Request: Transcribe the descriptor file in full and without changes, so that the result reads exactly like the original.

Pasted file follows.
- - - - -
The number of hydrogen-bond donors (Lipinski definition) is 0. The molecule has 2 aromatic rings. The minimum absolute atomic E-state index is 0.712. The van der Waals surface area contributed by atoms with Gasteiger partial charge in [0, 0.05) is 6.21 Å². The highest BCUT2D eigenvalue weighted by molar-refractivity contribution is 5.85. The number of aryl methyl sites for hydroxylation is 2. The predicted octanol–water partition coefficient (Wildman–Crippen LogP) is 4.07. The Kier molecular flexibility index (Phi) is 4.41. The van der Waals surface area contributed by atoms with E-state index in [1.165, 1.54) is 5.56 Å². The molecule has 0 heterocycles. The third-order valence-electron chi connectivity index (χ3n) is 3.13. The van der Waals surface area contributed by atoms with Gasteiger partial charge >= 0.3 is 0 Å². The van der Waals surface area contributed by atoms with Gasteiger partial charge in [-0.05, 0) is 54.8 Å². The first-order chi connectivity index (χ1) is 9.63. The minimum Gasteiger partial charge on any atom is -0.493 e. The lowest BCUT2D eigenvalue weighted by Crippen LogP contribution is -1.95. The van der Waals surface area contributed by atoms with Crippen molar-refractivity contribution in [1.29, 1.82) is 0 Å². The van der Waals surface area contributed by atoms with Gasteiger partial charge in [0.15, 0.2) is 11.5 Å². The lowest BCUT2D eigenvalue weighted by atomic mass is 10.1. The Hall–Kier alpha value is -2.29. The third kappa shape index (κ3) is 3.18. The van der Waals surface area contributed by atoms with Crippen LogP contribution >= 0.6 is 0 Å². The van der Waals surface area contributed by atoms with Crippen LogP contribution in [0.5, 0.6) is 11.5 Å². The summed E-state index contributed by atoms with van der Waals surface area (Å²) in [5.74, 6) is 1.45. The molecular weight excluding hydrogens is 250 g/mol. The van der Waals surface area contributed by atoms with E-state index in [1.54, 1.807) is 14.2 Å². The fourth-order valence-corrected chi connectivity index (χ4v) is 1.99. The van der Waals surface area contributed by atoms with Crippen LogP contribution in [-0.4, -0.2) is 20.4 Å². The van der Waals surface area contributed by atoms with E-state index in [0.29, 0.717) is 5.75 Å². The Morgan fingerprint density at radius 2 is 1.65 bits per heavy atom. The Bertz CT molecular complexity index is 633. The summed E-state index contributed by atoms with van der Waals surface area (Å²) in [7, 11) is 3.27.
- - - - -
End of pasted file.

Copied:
The number of hydrogen-bond donors (Lipinski definition) is 0. The molecule has 2 aromatic rings. The minimum absolute atomic E-state index is 0.712. The van der Waals surface area contributed by atoms with Gasteiger partial charge in [0, 0.05) is 6.21 Å². The highest BCUT2D eigenvalue weighted by molar-refractivity contribution is 5.85. The number of aryl methyl sites for hydroxylation is 2. The predicted octanol–water partition coefficient (Wildman–Crippen LogP) is 4.07. The Kier molecular flexibility index (Phi) is 4.41. The van der Waals surface area contributed by atoms with E-state index in [1.165, 1.54) is 5.56 Å². The molecule has 0 heterocycles. The third-order valence-electron chi connectivity index (χ3n) is 3.13. The van der Waals surface area contributed by atoms with Gasteiger partial charge >= 0.3 is 0 Å². The van der Waals surface area contributed by atoms with Gasteiger partial charge in [-0.05, 0) is 54.8 Å². The first-order chi connectivity index (χ1) is 9.63. The minimum Gasteiger partial charge on any atom is -0.493 e. The lowest BCUT2D eigenvalue weighted by Crippen LogP contribution is -1.95. The van der Waals surface area contributed by atoms with Crippen molar-refractivity contribution in [1.29, 1.82) is 0 Å². The van der Waals surface area contributed by atoms with Gasteiger partial charge in [0.15, 0.2) is 11.5 Å². The lowest BCUT2D eigenvalue weighted by atomic mass is 10.1. The Hall–Kier alpha value is -2.29. The third kappa shape index (κ3) is 3.18. The van der Waals surface area contributed by atoms with Crippen LogP contribution >= 0.6 is 0 Å². The van der Waals surface area contributed by atoms with Crippen LogP contribution in [0.5, 0.6) is 11.5 Å². The summed E-state index contributed by atoms with van der Waals surface area (Å²) in [5.74, 6) is 1.45. The molecular weight excluding hydrogens is 250 g/mol. The van der Waals surface area contributed by atoms with E-state index in [1.54, 1.807) is 14.2 Å². The fourth-order valence-corrected chi connectivity index (χ4v) is 1.99. The van der Waals surface area contributed by atoms with Crippen LogP contribution in [-0.4, -0.2) is 20.4 Å². The van der Waals surface area contributed by atoms with E-state index in [0.29, 0.717) is 5.75 Å². The Morgan fingerprint density at radius 2 is 1.65 bits per heavy atom. The Bertz CT molecular complexity index is 633. The summed E-state index contributed by atoms with van der Waals surface area (Å²) in [7, 11) is 3.27.